• A non-professional guardian, who was an attorney, rekindled an old high school romance with the daughter of an elderly mother. The daughter was the mother’s caregiver. The mother was a multi-millionaire and the guardian managed the mother’s trust. In the same case, there were two other adult children with financial difficulties, and significant family discord. The guardian charged over $96,000 for administrative tasks in 10-months without objection from the daughter. The daughter was reimbursed by the guardian for voluminous and questionable expenditures totaling over $220,000; for example, steak dinners and apple martinis for two to “maintain the mother’s lifestyle and relationship with her daughter.” However, according to medical records, the mother had severe end-stages-of-life dementia, and a feeding tube was inserted into her stomach for nutrition. The daughter perjured herself by making intentionally false statements that she repaired her mother’s sliding glass door. The investigation found the daughter purchased a $1,065 watermelon tourmaline crystal cabinet specimen, a $3,250 Egyptian sarcophagus, a $1,400 wrinkle-removing laser, $600 for Kentucky bluegrass seed, along with hundreds of thousands of dollars of other frivolous spending.
  • A professional guardian, who was an attorney, frequently submitted unavailability notices to the court for hearings and trials in her civil and probate cases when going on vacation and traveling out of the state. The guardian shared details about her travel to places like the Mitchell Corn Palace and the Badlands National Park in South Dakota on social media. The guardian submitted numerous fee petitions for overlapping periods of time and services, and for services that could not possibly have been performed while on vacation and out of the state to North Dakota. The guardian sold the elderly person’s property at a fraction of the fair market value (FMV). The real estate agent, who unbeknownst to the court was the guardian’s son, inadvertently expressed happiness about a cancellation of a contract for the FMV of the elderly person’s house even though he would have been paid an uncustomary 8-percent commission on a higher selling price. The son’s business partners purchased the discounted house, and flipped it for a hefty profit.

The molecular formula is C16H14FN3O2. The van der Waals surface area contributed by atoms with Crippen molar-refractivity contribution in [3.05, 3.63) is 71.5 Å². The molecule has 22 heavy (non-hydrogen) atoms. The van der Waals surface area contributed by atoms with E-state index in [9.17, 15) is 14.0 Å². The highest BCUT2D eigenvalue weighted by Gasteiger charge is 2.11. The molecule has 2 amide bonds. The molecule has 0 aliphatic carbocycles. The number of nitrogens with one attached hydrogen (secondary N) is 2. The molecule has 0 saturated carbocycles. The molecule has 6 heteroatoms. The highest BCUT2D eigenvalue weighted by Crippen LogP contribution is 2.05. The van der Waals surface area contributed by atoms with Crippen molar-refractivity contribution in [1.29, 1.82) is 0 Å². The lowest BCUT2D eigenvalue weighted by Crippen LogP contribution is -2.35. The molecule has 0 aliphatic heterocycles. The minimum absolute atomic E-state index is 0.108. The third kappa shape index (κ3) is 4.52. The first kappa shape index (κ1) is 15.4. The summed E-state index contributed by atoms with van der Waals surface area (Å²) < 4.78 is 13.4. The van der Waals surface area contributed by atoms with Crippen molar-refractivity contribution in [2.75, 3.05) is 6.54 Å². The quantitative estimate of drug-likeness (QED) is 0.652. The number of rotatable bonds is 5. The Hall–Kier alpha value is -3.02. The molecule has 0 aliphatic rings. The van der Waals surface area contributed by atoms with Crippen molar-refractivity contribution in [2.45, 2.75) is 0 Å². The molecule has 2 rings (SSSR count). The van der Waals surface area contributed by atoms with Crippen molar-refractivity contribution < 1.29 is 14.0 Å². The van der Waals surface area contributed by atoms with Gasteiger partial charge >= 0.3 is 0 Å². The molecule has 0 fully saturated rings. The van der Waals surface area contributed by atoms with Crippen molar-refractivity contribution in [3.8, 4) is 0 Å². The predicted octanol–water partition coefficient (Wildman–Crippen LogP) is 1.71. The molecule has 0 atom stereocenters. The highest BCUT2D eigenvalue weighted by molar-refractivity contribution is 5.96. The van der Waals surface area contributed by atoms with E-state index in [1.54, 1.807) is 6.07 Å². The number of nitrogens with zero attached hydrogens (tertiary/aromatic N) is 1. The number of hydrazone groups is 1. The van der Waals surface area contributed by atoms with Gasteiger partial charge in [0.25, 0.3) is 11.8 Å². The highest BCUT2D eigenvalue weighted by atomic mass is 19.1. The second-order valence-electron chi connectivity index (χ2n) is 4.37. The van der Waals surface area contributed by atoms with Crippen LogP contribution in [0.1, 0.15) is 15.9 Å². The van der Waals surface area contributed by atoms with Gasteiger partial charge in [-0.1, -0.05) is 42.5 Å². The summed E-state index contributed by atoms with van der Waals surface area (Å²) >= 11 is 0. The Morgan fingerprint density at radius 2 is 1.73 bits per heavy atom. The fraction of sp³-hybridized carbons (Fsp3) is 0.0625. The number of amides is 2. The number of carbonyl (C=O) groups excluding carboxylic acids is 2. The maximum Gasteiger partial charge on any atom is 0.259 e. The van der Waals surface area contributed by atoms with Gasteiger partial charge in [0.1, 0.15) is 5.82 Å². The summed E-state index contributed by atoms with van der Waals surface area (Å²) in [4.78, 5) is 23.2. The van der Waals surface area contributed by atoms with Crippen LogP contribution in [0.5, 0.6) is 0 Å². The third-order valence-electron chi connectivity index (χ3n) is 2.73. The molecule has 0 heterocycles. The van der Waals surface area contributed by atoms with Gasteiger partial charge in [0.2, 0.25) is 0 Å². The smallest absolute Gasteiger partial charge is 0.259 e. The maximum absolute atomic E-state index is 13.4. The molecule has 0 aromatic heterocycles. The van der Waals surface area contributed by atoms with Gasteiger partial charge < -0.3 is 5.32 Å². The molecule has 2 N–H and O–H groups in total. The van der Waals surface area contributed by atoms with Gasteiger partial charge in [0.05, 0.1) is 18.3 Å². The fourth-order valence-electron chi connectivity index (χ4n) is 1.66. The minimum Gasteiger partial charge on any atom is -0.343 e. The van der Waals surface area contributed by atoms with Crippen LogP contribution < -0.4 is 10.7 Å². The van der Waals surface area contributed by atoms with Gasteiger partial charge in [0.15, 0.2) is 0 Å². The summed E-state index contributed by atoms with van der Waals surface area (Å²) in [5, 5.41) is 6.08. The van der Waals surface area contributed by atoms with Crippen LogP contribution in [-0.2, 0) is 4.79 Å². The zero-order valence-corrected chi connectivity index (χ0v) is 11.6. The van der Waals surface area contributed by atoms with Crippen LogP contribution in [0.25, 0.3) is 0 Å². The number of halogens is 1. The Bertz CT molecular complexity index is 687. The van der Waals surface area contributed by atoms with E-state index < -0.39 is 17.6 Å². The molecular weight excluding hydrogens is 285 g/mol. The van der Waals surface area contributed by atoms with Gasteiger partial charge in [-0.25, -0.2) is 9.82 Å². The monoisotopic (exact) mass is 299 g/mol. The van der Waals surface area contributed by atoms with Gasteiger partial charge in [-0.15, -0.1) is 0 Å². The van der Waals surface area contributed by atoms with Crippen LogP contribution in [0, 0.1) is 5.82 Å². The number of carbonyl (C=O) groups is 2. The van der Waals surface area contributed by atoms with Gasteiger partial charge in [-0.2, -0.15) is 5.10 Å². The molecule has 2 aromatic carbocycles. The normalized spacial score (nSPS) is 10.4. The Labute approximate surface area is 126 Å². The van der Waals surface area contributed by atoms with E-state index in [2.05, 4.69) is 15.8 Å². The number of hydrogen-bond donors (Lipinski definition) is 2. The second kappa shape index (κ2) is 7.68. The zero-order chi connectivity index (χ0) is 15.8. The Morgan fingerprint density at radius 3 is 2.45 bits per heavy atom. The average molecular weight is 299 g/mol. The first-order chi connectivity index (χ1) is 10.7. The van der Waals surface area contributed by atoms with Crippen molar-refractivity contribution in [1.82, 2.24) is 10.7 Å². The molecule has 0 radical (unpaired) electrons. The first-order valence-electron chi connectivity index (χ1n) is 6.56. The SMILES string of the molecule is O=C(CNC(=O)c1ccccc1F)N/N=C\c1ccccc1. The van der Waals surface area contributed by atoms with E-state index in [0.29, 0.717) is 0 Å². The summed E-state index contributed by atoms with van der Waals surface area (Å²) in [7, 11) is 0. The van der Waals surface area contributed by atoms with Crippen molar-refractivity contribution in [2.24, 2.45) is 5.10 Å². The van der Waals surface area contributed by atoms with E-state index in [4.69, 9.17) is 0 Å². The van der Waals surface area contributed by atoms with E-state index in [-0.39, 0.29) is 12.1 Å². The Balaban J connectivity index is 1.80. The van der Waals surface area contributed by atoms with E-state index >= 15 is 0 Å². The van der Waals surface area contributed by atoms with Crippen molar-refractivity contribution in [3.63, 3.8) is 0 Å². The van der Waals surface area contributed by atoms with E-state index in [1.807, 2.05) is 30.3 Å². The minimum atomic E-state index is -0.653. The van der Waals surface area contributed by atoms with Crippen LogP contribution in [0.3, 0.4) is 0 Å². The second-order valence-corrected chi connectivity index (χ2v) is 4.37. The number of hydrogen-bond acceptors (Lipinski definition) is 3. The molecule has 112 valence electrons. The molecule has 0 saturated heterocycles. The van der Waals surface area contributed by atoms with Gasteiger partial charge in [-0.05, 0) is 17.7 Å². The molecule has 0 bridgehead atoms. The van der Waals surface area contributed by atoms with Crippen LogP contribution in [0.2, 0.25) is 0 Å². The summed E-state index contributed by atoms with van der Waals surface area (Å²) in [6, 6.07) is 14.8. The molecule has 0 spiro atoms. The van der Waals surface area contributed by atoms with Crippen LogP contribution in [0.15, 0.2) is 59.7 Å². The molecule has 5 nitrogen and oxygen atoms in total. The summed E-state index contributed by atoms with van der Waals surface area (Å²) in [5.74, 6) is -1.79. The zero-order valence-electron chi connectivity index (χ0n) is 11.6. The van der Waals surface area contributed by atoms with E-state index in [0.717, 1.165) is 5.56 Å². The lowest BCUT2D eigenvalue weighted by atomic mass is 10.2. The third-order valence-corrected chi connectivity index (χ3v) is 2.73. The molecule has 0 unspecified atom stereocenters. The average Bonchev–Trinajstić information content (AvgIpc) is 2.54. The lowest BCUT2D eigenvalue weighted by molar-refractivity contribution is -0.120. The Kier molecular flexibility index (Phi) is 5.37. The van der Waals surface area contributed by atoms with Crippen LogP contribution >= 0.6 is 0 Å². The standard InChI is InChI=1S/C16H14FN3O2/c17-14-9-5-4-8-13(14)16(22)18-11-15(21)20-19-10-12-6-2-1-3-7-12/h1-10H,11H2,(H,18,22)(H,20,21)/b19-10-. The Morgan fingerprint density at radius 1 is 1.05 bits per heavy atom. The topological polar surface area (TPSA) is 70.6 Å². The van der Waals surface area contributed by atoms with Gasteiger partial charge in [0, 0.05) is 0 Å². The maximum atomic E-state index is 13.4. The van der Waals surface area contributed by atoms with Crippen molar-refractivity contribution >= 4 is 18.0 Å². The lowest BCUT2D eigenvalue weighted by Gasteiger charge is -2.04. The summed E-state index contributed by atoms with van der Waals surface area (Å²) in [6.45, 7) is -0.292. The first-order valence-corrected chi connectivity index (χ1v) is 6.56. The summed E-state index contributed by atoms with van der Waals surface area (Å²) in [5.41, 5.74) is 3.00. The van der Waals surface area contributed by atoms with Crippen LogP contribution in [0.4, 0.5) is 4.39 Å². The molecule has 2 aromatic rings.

• A non-professional guardian, who was the daughter of an elder person, did not disclose that her father owned a large plot of farm land. The daughter quit-claimed the land to herself without a court order. The daughter disbursed large sums of cash to herself as reimbursements for expenses to maintain the property. The daughter perjured herself by making intentionally false statements that she purchased a tractor, fencing materials, a generator, and a storage shed through an on-line marketplace. The daughter actually siphoned and skimmed money from the father’s bank account after receiving negligent legal advice from her attorney.

There were several red flags that surfaced from April Wilson’s report, but the alleged subject of the complaint was not unfamiliar to investigators. Lynrod Douglas had been on the IG’s radar from nearly the moment he registered as a professional guardian with the state. Soon after his first court appointment, the IG received an anonymous tip that Douglas was “trolling” residential settings for his clients and, in hindsight, potential victims. According to the complaint, Douglas was offering “kickbacks” to front desk and administrative staff to find residents with moderate to severe cognitive declines and no involved family. A kickback is a payment made to someone who facilitated a transaction with an illicit purpose and is similar to a commission but without the victim’s knowledge. A kickback is not necessarily a criminal violation but can be criminal as well. Nine days later, another blip appeared on the monitoring radar. This hotline complaint came directly from another incapacitated person. Bob Peter, the incapacitated person, walked into the courthouse and to a customer service window to report that Douglas “assaulted” him. The complaint was forwarded to the IG, and a memorandum was immediately docketed into the court record with an administrative recommendation for the court to schedule a hearing with Bob and the guardian. At the status conference, Bob and Douglas conceded to the judge that the episode was just a “misunderstanding” and both parties committed to working better with each other. Later, the Clerk’s operational auditors, who perform administrative audits and reviews on the thousands of guardianship reports filed in Palm Beach County every year, called the IG to complain about Douglas regarding yet another proceeding: